Philippine Daily Inquirer


- By Melvin Gascon @melvingasc­onINQ

Sen. Panfilo Lacson on Thursday slammed the government’s importatio­n policy on agricultur­al products which has cost the country at least P6.5 billion in foregone revenues over the past six years.

“We are losing an average of P1.085 billion yearly in revenues [over] the last six years. And this is not only done for the importatio­n of pork. The same scheme is used for the importatio­n of seafood and chicken. There’s a pattern,” Lacson said at the resumption of the Senate probe on the government’s agricultur­al importatio­n policy.

Lacson said the pattern of irregulari­ties in the importatio­n of pork, chicken and seafood could be gleaned from inconsiste­ncies between the government’s importatio­n data and those of the World Trade Organizati­on (WTO).

The senator said the WTO data showed that the Philippine­s imported a total of 1.37 million kilos of fish or seafood from the top 15 countries from 2015 to 2020 but the Philippine Statistics Authority recorded 1.39 million kilos, or 2 percent higher.

But in terms of cost, the discrepanc­y between the declared cost of the imported fish or seafood grew by 31 percent, compared to its WTO value, Lacson said.

The discrepanc­y would reveal the prevailing practice of undeclared shipments of import

We are losing an average of P1.085 billion yearly Panfilo Lacson Senator

ed products which never reached cold storage warehouses, where they were supposed to have been subjected to thorough inspection for possible diseases such as African swine fever (ASF).

“This data does not even include that for pork, and for chicken. We’re not even talking here of garlic—those that are declared as apples,” Lacson added.

Senators have blamed the prevalent smuggling of pork, supposedly left unchecked by the Department of Agricultur­e (DA), for the entry into the country of ASF that has decimated the country’s pork inventory.

Illegal schemes

“These illegal schemes are not only for pork, but it cuts across almost all [food safety regulatory agencies],” he said, referring to the Bureau of Plant Industry, Bureau of Animal Industry, National Meat Inspection Service (NMIS), and Bureau of Fisheries and Aquatic Resources.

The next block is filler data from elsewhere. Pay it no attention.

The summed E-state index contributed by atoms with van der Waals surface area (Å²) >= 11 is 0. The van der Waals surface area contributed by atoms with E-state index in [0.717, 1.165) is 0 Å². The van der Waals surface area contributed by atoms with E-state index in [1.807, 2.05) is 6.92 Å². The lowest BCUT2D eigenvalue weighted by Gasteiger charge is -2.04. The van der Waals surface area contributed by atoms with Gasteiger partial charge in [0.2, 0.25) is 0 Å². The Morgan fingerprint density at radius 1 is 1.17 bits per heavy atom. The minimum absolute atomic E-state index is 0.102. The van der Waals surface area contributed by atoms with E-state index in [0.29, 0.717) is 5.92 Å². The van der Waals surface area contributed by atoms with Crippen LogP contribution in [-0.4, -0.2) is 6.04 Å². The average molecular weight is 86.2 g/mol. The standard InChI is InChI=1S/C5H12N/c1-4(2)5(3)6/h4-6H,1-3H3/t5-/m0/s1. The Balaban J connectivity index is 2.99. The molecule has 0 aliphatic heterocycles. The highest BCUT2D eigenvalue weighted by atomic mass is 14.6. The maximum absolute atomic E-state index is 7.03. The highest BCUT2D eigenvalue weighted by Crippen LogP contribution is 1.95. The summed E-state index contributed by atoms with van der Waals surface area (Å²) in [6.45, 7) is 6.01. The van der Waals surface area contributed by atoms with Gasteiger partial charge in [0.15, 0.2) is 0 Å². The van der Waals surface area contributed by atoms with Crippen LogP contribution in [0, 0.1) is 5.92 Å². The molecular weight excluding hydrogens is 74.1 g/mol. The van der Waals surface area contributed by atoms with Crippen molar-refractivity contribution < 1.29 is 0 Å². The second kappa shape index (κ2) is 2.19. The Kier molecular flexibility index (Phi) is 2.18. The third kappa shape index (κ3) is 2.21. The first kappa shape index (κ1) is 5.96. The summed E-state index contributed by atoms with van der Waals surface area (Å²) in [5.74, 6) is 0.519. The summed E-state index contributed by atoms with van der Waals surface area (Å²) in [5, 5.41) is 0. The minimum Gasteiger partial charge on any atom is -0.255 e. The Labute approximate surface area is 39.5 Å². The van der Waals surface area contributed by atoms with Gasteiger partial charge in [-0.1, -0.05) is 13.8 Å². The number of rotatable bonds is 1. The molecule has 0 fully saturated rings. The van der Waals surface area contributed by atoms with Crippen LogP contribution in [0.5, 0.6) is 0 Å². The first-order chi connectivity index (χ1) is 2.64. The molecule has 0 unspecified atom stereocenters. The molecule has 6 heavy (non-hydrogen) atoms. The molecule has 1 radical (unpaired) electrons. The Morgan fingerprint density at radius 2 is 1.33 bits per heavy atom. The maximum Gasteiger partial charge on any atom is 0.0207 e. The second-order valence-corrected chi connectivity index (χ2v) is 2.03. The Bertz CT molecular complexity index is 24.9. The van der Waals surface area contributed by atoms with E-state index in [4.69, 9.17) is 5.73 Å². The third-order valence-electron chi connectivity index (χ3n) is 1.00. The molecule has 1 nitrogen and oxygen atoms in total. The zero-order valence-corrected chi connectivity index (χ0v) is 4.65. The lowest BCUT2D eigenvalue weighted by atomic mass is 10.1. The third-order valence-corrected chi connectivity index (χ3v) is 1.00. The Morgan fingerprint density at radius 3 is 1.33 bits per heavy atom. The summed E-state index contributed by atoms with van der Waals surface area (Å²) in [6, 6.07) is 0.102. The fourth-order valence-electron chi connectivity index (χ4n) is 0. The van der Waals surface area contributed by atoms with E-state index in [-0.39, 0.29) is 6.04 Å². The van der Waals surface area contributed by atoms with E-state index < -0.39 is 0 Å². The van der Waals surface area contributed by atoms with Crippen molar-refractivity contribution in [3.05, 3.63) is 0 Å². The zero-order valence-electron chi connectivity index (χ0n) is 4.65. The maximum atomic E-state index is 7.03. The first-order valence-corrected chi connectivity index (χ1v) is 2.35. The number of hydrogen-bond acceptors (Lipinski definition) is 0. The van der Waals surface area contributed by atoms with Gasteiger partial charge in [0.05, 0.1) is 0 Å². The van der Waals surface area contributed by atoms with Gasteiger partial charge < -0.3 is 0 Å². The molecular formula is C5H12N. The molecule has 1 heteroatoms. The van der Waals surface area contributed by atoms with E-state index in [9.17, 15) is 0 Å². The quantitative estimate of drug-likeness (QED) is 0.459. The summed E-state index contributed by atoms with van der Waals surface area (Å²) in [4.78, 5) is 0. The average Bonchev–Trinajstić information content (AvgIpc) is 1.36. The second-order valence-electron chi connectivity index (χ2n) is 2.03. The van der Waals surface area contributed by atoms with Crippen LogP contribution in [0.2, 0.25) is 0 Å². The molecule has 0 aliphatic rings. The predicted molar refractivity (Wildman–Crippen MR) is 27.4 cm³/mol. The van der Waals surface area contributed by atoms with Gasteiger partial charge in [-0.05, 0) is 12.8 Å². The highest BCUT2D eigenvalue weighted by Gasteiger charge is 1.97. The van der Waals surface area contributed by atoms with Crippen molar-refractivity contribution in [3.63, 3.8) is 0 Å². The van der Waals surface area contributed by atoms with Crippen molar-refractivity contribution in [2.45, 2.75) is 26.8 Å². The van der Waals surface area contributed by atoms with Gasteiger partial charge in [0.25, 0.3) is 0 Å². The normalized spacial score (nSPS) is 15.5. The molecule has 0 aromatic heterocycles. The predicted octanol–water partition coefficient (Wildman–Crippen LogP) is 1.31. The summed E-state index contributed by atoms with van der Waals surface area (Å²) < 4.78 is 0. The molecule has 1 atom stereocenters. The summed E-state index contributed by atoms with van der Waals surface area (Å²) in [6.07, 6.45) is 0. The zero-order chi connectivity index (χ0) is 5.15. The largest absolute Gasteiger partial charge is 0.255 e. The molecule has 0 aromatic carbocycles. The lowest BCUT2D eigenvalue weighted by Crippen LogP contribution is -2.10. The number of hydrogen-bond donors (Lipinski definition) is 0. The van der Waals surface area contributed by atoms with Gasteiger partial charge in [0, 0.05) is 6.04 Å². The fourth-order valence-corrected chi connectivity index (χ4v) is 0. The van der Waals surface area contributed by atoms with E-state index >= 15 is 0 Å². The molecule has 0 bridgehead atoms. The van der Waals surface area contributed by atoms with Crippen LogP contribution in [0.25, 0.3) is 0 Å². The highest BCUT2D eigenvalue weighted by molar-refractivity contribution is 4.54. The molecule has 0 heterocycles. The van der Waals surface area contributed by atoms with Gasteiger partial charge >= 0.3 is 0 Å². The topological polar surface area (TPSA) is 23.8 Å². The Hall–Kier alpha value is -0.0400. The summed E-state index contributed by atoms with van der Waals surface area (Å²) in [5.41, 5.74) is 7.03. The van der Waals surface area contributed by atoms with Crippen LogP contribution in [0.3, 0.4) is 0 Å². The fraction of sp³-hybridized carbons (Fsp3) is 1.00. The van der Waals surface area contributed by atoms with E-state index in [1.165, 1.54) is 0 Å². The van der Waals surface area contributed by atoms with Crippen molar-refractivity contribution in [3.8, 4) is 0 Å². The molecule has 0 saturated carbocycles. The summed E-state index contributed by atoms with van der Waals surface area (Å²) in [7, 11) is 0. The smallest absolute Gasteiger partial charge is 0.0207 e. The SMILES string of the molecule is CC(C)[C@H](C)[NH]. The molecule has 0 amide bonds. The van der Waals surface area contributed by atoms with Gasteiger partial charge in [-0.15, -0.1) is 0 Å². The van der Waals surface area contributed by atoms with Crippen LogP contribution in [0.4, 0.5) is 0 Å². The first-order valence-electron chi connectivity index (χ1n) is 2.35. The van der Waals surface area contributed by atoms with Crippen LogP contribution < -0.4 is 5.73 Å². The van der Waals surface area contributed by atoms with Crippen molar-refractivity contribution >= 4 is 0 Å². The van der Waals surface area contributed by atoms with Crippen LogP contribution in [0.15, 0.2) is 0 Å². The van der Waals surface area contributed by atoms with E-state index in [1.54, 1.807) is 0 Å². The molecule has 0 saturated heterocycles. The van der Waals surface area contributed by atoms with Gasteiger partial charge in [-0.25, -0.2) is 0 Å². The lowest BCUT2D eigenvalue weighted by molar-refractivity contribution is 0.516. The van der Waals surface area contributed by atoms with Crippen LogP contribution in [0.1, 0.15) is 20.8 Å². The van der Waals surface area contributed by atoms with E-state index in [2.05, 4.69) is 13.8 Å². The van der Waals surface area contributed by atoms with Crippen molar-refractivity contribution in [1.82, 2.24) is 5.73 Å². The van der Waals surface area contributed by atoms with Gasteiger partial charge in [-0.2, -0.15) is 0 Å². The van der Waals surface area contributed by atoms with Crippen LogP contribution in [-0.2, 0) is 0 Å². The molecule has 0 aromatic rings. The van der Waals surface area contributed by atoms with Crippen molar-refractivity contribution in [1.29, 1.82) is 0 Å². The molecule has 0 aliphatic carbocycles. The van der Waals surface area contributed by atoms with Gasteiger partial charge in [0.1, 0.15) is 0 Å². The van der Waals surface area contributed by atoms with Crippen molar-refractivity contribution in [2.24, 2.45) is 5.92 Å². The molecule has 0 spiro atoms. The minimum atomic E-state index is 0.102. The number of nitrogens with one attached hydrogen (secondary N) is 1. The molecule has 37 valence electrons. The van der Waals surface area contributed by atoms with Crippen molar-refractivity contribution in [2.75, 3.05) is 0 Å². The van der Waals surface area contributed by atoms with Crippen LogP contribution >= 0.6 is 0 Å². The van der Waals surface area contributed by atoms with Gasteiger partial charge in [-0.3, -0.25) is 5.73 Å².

Senate President Vicente Sotto III chided officials for pointing to processed meat products, sent to the country as pasalubong for the ASF outbreak.

“You better stop your narrative about ASF arriving in the country through ‘pasalubong’ packs because that is small change. But what Senator Lacson is saying about smuggling, this is very clear, and you have lots to answer for here,” he said.

Lacson lamented that the DA’s current thrust of resorting to importatio­n were killing the local industries.

He cited previous issuances which the DA had also pushed, which sought to reduce tariffs on imported chicken and seafoods, similar to what it did with the controvers­ial Executive Order 128.

EO 128, signed by President Duterte on April 7, sought to reduce the tariff for imported pork from 40 to 15 percent, and expand the minimum access volume from 54 million kilos to 404 million kilos.

Prevailing sentiment

In 2017, the DA also pushed for the issuance of EO 27, which lowered the tariff from 40 percent to 5 percent on mechanical­ly deboned chicken meat, Lacson said.

In 2019, it sought the issuance of EO 82, which expanded the coverage of EO 27 to cover frozen poultry products; and EO 123, which extended the validity of EO 82 until 2022; according to the senator.

“The prevailing sentiment among poultry growers is that all these DA issuances are all meant to kill the local industries,” Lacson said.

The senator also questioned NMIS officials why they issued sanitary and phytosanit­ary importatio­n clearances to spurious companies, raising suspicion that these were being used as cover for smuggling activities.

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Vicente Sotto III
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